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Part 3 of 4

Support: You can allow your tomato plants to sprawl on the ground if you have plenty of room and thick organic mulch covering the ground. Most gardeners prefer staking, trellising, or caging tomatoes because it requires less space, reduces fruit rots, makes harvesting easier, and increases yields per area of garden space. There are many methods for supporting or trellising tomato plants. When selecting the method best suited to you and your garden, consider the types and spacing of your tomato plants, and the expense and labor you are willing to invest. Staking and caging are the two most common methods:

Staking requires wooden or steel stakes 6- to 8-feet long and 1½- to 2-inches wide. Drive them one foot into the soil about 4 to 6 inches from the plant soon after transplanting. As the plants grow, pull the stems toward the stakes and tie them loosely with twine. You can also grow 3-4 plants between steel fenceposts by connecting the posts with 4-5 horizontal strands of wire spaced 12-18 inches apart and tying tomato stems to the wires as they grow upward.

Caging allows the plant to grow in its natural manner, but it keeps the fruit and leaves off the ground. Using wire cages requires a larger initial expenditure and a large storage area, but many gardeners feel that the freedom from pruning and staking is worth it. Use 5-foot wide fencing with a 6-inch mesh to allow easy hand harvest. Pruning may still be necessary to avoid excessive growth of foliage. Space cages at least 4-feet apart and secure cages to the ground with stakes to prevent tipping by summer storms.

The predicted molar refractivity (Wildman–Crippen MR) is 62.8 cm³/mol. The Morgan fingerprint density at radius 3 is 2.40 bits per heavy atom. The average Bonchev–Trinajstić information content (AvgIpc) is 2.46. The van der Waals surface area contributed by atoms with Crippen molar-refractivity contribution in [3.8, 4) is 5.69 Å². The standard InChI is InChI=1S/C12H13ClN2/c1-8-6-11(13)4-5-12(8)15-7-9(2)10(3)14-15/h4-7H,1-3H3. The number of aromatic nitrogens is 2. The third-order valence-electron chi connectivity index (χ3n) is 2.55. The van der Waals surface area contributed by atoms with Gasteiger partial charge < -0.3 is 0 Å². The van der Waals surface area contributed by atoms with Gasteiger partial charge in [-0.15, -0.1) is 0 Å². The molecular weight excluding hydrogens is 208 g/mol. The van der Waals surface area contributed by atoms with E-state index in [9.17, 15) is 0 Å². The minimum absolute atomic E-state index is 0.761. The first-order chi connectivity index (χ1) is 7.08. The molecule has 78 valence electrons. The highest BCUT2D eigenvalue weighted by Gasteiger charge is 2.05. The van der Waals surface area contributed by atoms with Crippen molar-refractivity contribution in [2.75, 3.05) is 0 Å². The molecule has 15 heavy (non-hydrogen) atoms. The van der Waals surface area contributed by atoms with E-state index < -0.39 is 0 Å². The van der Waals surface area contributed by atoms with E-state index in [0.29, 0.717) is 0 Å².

An excerpt from the article “Tomatoes“, courtesy of the University of Maryland.

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Resources and Documents
  • University of Maryland Extension
    University of Maryland Extension (UME) is a statewide, non-formal education system within the College of Agriculture and Natural Resources and the University of Maryland Eastern Shore.

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